The Watercolor-A-Day project is surprisingly burdensome. If I don't have that done, I feel something weighing on my mind.  It's like having a job!   On the plus side, I am learning while painting every day.  The project has also provided images that I have intended to paint for a long while, especially images for projects pending like an Etsy shop and a Zazzle shop.  I even designed holiday cards for my husband to send from his office.  He buys several hundreds each year, so he won't splurge for that many of my custom cards, but he is going to buy 50 or so that are personalized with his business name. 

The Yule card is something I have meant to do for years.  In fact, as I sift through watercolor paintings and old computer files, I find bits and pieces of work I did last year and the year before that, all abandoned because the season came and went before I could get my act together.  Not this year!  This year, I did it!  The proof is in the new sidebar on this blog, shiny links to new holiday cards at the opening of my Zazzle shop!  

I am pretty excited about this shop.  I can imagine myself designing for many more items, especially things I want for myself.  Zazzle offers  a floor lamp with three shade options customizable with my artwork, and I was thinking big, bright flowers to match my cranberry red wall.  Exciting?  To me!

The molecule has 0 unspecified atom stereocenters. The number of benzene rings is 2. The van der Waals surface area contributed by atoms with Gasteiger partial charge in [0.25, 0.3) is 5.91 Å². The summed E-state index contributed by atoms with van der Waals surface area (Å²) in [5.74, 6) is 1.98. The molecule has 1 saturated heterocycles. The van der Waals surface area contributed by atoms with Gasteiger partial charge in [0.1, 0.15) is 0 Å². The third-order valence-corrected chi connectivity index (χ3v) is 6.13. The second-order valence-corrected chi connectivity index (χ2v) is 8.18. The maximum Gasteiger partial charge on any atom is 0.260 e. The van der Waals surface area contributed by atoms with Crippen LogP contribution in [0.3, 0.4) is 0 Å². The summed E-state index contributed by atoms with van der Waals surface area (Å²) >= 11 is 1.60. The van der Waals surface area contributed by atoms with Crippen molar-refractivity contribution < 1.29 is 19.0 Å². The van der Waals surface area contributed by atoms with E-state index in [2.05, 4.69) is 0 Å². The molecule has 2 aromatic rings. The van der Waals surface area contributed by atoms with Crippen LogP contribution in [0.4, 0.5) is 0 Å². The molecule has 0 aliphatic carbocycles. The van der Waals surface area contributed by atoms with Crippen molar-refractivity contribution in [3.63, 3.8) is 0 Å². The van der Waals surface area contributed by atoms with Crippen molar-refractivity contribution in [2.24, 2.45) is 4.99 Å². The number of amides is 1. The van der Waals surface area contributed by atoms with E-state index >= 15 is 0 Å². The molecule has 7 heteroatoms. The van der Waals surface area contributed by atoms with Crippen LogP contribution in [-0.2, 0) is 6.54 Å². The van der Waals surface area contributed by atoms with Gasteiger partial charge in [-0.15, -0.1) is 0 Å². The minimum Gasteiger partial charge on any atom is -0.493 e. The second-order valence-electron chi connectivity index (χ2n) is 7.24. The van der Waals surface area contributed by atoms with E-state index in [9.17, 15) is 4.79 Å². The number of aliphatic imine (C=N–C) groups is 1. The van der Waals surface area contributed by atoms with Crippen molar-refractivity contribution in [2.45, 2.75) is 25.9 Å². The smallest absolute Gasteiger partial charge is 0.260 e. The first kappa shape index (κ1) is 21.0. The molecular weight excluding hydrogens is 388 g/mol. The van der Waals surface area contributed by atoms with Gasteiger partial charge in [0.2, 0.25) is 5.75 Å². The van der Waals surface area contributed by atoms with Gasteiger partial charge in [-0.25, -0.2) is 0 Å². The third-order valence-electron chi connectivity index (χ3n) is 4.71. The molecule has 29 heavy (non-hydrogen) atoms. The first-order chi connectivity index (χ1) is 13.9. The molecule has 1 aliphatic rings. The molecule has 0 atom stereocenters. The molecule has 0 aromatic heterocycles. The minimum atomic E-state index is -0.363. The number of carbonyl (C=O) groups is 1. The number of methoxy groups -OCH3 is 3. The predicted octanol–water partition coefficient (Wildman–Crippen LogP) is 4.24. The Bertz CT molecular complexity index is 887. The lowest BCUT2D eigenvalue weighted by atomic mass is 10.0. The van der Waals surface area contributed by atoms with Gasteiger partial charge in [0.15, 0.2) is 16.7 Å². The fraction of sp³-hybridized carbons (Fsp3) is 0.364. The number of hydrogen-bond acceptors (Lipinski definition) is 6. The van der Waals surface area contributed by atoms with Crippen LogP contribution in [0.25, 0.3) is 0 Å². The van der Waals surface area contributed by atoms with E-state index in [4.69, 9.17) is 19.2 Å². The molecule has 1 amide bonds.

Seeing my artwork on functional items, things that are out in the world, getting used and enjoyed every day, the idea never seriously penetrated my head before, but now that it has, I like it!

Saturday, October 19, 2013

Pepper Harvest 2013

We had our first freeze last night, so I knew I had to bring in the peppers today or risk losing them altogether.  The thought of a winter without my own peppers for soups and stir fries is almost unbearable!  Therefore, busy as I am today, I hauled myself out to the garden to pluck the fine peppers I knew were out there. These are peppers I have barely touched for months because I was unable to cook without a kitchen.  They were watered along a short portion of soaker leading to the tomatoes, so I did not even have that worry.  I hardly even thought about them except for the occasional smug remembrance that the time would come, and I would have a lovely harvest.  Oh, I peeked a few times and saw the green, shiny quarters hanging heavy on the plants and eventually turning scarlet.